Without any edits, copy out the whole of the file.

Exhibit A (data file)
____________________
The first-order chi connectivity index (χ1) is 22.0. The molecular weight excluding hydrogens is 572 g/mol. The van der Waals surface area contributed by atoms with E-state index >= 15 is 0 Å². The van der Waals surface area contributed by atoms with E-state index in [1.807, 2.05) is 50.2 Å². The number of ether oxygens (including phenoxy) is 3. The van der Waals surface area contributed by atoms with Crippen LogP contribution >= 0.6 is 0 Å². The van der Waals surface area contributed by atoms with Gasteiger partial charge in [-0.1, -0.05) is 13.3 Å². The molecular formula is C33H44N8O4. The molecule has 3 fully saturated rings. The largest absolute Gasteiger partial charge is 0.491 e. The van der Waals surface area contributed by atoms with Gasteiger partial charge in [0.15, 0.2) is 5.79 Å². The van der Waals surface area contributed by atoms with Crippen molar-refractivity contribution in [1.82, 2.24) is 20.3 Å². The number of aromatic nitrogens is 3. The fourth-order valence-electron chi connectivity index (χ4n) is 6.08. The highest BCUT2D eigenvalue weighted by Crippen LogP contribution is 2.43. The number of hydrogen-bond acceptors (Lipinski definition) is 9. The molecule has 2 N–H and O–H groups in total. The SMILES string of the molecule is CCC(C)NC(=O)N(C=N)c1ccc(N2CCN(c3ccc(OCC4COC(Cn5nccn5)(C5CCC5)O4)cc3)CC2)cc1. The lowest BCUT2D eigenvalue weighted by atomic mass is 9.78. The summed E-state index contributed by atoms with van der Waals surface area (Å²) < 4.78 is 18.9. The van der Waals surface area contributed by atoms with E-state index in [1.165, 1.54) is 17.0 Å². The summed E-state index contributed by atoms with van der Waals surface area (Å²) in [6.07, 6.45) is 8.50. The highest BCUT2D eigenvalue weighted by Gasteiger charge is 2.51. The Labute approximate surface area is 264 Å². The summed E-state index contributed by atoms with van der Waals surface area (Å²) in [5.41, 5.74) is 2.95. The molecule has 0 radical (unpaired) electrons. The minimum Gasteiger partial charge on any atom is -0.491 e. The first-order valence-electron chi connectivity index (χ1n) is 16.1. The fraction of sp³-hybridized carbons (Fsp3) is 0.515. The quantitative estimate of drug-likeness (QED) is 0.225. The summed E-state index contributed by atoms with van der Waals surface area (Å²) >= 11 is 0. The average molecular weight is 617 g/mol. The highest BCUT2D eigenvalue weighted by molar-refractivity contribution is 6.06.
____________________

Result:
The first-order chi connectivity index (χ1) is 22.0. The molecular weight excluding hydrogens is 572 g/mol. The van der Waals surface area contributed by atoms with E-state index >= 15 is 0 Å². The van der Waals surface area contributed by atoms with E-state index in [1.807, 2.05) is 50.2 Å². The number of ether oxygens (including phenoxy) is 3. The van der Waals surface area contributed by atoms with Crippen LogP contribution >= 0.6 is 0 Å². The van der Waals surface area contributed by atoms with Gasteiger partial charge in [-0.1, -0.05) is 13.3 Å². The molecular formula is C33H44N8O4. The molecule has 3 fully saturated rings. The largest absolute Gasteiger partial charge is 0.491 e. The van der Waals surface area contributed by atoms with Gasteiger partial charge in [0.15, 0.2) is 5.79 Å². The van der Waals surface area contributed by atoms with Crippen molar-refractivity contribution in [1.82, 2.24) is 20.3 Å². The number of aromatic nitrogens is 3. The fourth-order valence-electron chi connectivity index (χ4n) is 6.08. The highest BCUT2D eigenvalue weighted by Crippen LogP contribution is 2.43. The number of hydrogen-bond acceptors (Lipinski definition) is 9. The molecule has 2 N–H and O–H groups in total. The SMILES string of the molecule is CCC(C)NC(=O)N(C=N)c1ccc(N2CCN(c3ccc(OCC4COC(Cn5nccn5)(C5CCC5)O4)cc3)CC2)cc1. The lowest BCUT2D eigenvalue weighted by atomic mass is 9.78. The summed E-state index contributed by atoms with van der Waals surface area (Å²) < 4.78 is 18.9. The van der Waals surface area contributed by atoms with E-state index in [1.165, 1.54) is 17.0 Å². The summed E-state index contributed by atoms with van der Waals surface area (Å²) in [6.07, 6.45) is 8.50. The highest BCUT2D eigenvalue weighted by Gasteiger charge is 2.51. The Labute approximate surface area is 264 Å². The summed E-state index contributed by atoms with van der Waals surface area (Å²) in [5.41, 5.74) is 2.95. The molecule has 0 radical (unpaired) electrons. The minimum Gasteiger partial charge on any atom is -0.491 e. The first-order valence-electron chi connectivity index (χ1n) is 16.1. The fraction of sp³-hybridized carbons (Fsp3) is 0.515. The quantitative estimate of drug-likeness (QED) is 0.225. The summed E-state index contributed by atoms with van der Waals surface area (Å²) >= 11 is 0. The average molecular weight is 617 g/mol. The highest BCUT2D eigenvalue weighted by molar-refractivity contribution is 6.06.